“Aside from our local program activities, we found that the national organization had a very definite national program to present to its members which could participate in by almost every local Junior Chamber of Commerce. The main features of the national program are aeronautics, political education, reforestation, legal aid, Canadian relationships and foreign relations.”

One of Vein’s first steps was to hire an executive secretary, and the man chosen was S. R. Kemp of the American Legion National Headquarters in Indianapolis. He received a salary of $400 per month very good in 1927.

Kemp actually served only until February 28.1928, when he left to handle convention work for the Legion. Supposedly, this was only a temporary leave of absence, but Kemp elected not to return. AS a result, his temporary replacement, Harry Krusz, was appointed to the post officially following the 1928 convention at San Antonio. He received $300 monthly.

Krusz’ stint of service, from February, 1928, to the winter of 1934, is the longest on record for a Jaycee executive. Krusz had first joined the Jaycee movement in St. Louis in about 1918, two years before the national organization was founded. A close friend of Giessenbier, Mungenast, and a former employee of Clarence Howard, he worked in the national movement from the very first, and was a natural to appoint as secretary. Krusz attended all 16 of the USJCC conventions from 1920-35, and probably knows more about the early history for the organization than any other man.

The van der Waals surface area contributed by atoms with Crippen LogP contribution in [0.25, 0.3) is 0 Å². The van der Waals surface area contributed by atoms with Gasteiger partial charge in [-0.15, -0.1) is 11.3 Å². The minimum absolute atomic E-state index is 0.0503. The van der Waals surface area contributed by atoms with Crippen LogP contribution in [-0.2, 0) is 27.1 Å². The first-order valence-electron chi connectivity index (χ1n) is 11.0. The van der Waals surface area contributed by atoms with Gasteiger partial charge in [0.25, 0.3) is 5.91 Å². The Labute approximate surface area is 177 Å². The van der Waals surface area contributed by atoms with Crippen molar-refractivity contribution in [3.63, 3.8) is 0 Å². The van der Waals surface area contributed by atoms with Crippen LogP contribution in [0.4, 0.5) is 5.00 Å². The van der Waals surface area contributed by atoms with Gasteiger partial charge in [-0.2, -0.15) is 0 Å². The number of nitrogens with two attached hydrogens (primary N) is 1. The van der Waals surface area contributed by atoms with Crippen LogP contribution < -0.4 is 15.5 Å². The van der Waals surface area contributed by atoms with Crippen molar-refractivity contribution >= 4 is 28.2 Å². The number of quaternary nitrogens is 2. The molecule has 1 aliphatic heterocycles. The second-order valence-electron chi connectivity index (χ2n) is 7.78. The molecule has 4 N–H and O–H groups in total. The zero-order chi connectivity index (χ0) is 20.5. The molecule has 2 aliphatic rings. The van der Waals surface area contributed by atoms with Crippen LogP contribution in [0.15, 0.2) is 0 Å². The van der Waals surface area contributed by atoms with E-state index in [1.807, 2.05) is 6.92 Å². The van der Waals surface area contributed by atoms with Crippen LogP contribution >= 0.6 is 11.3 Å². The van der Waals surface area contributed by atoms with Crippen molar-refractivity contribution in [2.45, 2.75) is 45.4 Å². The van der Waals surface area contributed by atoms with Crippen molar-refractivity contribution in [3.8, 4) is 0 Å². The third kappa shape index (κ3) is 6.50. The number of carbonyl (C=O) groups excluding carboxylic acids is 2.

He remained in organizational work for many years, and became a top official in the Chamber of Commerce of the U.S..

Vein, like Condon, realized the advantage of extensive travel and personal contact with member organizations, both he and Kemp were on the road most of the time during the first half of the term.. Vien visited 17 cities in the east and Midwest, and included Brooklyn, Chicago and Milwaukee. In the spring of 1928, Vien departed for a two week jaunt in the south and south west , visiting Oklahoma City, Tulsa, all the major cites in Texas, New Orleans, Birmingham, Atlanta, and Memphis.

In regard to this trip, Vien reported:

“Unparalleled interest in local propjets and support of national efforts of the United States Junior Chamber of Commerce such as I have never seen before during my eight year’s connection with the organization show that he the movement is sound and that at least the national organization is pulling together for one goal and promises for San Antonio the largest and most constructive convention ever held.”

National projects reached a new peak under Vien, with real progress in all areas. Particularly noteworthy was the work of the Aviation Committee under Chairman Bob Condon. An advisory Aviation Committee had also been established to offer its guidance, and consisted of such famous men as Richard Byrd, Commander of the North Pole expedition, Walter Hinton, and Charles Lindbergh, the “Eagle of the Skies”